Secondhand Rows 

Join Stephen Reid, our secondhand maestro, every month here as he takes a closer look at a couple of titles from his shelves.

September 2016

Gleebooks Bookshop - Wednesday, September 07, 2016
This month, four further titles of vintage crime. Featuring the return of ‘H.M.’, Hercule Poirot, Colonel Race and an intrepid investigative reporter, Kathryn Forrester. All these paperback are in Fair to Good condition. The two Christie titles have spine damage, repaired by adhesive tape.

A Graveyard to Let by Carter Dickson (1950). PB reprint 1955. $10.00.
Sir Henry Merrivale (H.M.), Scotland Yard detective, makes his first visit to the United States. A visit caused by an invitation from millionaire Frederick Manning, to ‘witness a miracle and explain it’ at his country house. The morning after Sir Henry’s arrival, and just as the house party hears police sirens approaching the Manning estate, the millionaire dives into the swimming pool, fully clothed. His clothes and hat float to the surface, but he appears to have vanished...

The ABC Murders by Agatha Christie (1936). PB reprint 1959. $8.00.
A mysterious letter is received by detective Hercule Poirot:
Mr Hercule Poirot, —you fancy yourself, don’t you,
at solving mysteries that are too difficult for
our poor thickheaded British police?
Let us see, Mr Clever Poirot, just how clever
you can be. Perhaps you’ll find this nut too hard to crack.
Look out for Andover on the 21st of the month.
yours, etc., A B C
Following its arrival, a Mrs Asher, a tobacco shop owner, is murdered at Andover on the 21st. A second letter announces a murder at Bexhill and Betty Barnard, a waitress, is found strangled. A third names Churston, the victim is Sir Carmichael Clarke. A fourth lists Doncaster on the day of the St Leger horse race. An open ABC railway guide is left with beside each victim...


Sparkling Cyanide by Agatha Christie (1945). PB reprint 1955. $8.00.
Seven people dine at the elegant restaurant, Luxembourg. One of them, Rosemary Barton, dies by cyanide poisoning. Her death is ruled a suicide due to depression. After receiving mysterious letters stating she was murdered, her husband George restages the dinner with the same guests—and an actress portraying his late wife—hoping to force a confession. Unfortunately, George meets the same fate. This prompts his good friend, ex-army officer (and associate of Hercule Poirot) Colonel Race, to investigate.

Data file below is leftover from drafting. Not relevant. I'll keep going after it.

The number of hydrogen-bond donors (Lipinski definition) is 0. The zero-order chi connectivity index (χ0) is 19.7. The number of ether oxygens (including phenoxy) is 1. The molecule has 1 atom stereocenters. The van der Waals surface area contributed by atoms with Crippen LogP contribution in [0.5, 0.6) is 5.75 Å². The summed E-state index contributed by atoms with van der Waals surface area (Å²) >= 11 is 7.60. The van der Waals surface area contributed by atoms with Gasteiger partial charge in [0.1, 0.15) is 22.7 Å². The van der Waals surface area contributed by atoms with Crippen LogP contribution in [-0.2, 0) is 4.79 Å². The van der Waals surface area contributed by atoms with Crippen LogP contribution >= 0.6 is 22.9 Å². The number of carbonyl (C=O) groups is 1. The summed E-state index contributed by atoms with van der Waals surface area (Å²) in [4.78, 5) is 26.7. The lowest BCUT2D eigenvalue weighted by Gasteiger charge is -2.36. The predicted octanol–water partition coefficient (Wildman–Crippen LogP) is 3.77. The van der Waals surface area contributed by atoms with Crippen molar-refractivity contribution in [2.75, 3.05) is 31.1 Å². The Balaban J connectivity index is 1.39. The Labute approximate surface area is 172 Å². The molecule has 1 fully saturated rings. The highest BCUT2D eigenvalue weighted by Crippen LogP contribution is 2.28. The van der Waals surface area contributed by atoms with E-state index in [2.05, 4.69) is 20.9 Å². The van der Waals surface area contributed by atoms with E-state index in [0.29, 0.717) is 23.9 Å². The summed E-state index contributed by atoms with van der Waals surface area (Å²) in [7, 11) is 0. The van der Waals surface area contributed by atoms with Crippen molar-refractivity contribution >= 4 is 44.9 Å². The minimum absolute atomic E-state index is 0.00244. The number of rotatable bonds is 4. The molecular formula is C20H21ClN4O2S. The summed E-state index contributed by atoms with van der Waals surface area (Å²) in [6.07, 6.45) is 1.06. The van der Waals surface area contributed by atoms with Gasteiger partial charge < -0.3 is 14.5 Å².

Death and the Sky Above by Andrew Garve (1953). PB reprint 1956. $10.00.
Paul Garve was one of three pseudonyms used by English journalist and crime writer Paul Winterton (1908–2001). He authored some 40 novels between 1938 and 1978. With author Elizabeth Ferrars (1907–1995), he co-founded the Crime Writers Association in 1953.
In Death and the Sky Above, the murder of Charles Hillary’s bitter, dissolute wife, Louise, leaves him the chief suspect. His ongoing affair with his true love, television journalist Kathryn Forrester, adds to suspicion. Charles is convicted of murder and sentenced to hang. A prison fire enables him to escape with Kathryn. The couple attempt a small boat crossing of the Channel, which ends with the boat capsized and Charles’ recapture. Kathryn’s investigation of the crime results in a last minute stay of execution and the reversal of Charles’s sentence when she is able to conclusively prove his innocence—all thanks to the timing of a cricket Test Match at the Oval! The novel was later filmed as Two Letter Alibi (1962). Stephen


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